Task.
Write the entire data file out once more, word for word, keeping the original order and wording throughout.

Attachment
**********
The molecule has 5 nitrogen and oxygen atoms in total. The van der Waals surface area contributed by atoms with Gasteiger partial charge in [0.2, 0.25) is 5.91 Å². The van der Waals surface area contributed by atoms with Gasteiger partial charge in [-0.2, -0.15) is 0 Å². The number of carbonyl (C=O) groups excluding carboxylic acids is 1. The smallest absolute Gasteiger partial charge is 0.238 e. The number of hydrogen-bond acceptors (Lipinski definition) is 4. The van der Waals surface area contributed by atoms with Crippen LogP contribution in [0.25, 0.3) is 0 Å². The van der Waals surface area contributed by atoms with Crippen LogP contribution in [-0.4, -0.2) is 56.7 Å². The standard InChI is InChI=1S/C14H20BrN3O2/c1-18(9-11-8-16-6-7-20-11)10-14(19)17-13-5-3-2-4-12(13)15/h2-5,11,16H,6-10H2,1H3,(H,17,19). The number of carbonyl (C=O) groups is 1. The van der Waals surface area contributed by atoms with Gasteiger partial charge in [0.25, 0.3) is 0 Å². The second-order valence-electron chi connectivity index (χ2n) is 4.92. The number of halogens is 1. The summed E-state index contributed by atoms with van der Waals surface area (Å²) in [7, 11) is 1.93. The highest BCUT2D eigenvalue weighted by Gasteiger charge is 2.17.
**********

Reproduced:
The molecule has 5 nitrogen and oxygen atoms in total. The van der Waals surface area contributed by atoms with Gasteiger partial charge in [0.2, 0.25) is 5.91 Å². The van der Waals surface area contributed by atoms with Gasteiger partial charge in [-0.2, -0.15) is 0 Å². The number of carbonyl (C=O) groups excluding carboxylic acids is 1. The smallest absolute Gasteiger partial charge is 0.238 e. The number of hydrogen-bond acceptors (Lipinski definition) is 4. The van der Waals surface area contributed by atoms with Crippen LogP contribution in [0.25, 0.3) is 0 Å². The van der Waals surface area contributed by atoms with Crippen LogP contribution in [-0.4, -0.2) is 56.7 Å². The standard InChI is InChI=1S/C14H20BrN3O2/c1-18(9-11-8-16-6-7-20-11)10-14(19)17-13-5-3-2-4-12(13)15/h2-5,11,16H,6-10H2,1H3,(H,17,19). The number of carbonyl (C=O) groups is 1. The van der Waals surface area contributed by atoms with Gasteiger partial charge in [0.25, 0.3) is 0 Å². The second-order valence-electron chi connectivity index (χ2n) is 4.92. The number of halogens is 1. The summed E-state index contributed by atoms with van der Waals surface area (Å²) in [7, 11) is 1.93. The highest BCUT2D eigenvalue weighted by Gasteiger charge is 2.17.